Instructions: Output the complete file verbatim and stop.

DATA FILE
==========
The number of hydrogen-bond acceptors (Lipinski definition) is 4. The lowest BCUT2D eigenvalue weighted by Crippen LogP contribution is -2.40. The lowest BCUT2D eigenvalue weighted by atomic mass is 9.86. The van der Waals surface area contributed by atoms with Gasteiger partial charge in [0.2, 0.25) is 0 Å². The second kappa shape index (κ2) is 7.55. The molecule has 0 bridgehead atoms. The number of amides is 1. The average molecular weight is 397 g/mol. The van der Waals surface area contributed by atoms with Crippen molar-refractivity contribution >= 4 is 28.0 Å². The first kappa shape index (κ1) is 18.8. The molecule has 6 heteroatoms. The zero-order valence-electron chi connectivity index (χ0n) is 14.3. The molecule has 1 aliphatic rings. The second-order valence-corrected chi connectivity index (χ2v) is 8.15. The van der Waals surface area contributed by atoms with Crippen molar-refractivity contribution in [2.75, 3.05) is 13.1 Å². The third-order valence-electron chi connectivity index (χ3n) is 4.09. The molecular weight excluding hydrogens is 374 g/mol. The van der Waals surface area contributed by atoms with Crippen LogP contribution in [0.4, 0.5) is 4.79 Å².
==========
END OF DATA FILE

The number of hydrogen-bond acceptors (Lipinski definition) is 4. The lowest BCUT2D eigenvalue weighted by Crippen LogP contribution is -2.40. The lowest BCUT2D eigenvalue weighted by atomic mass is 9.86. The van der Waals surface area contributed by atoms with Gasteiger partial charge in [0.2, 0.25) is 0 Å². The second kappa shape index (κ2) is 7.55. The molecule has 0 bridgehead atoms. The number of amides is 1. The average molecular weight is 397 g/mol. The van der Waals surface area contributed by atoms with Crippen molar-refractivity contribution >= 4 is 28.0 Å². The first kappa shape index (κ1) is 18.8. The molecule has 6 heteroatoms. The zero-order valence-electron chi connectivity index (χ0n) is 14.3. The molecule has 1 aliphatic rings. The second-order valence-corrected chi connectivity index (χ2v) is 8.15. The van der Waals surface area contributed by atoms with Crippen molar-refractivity contribution in [2.75, 3.05) is 13.1 Å². The third-order valence-electron chi connectivity index (χ3n) is 4.09. The molecular weight excluding hydrogens is 374 g/mol. The van der Waals surface area contributed by atoms with Crippen LogP contribution in [0.4, 0.5) is 4.79 Å².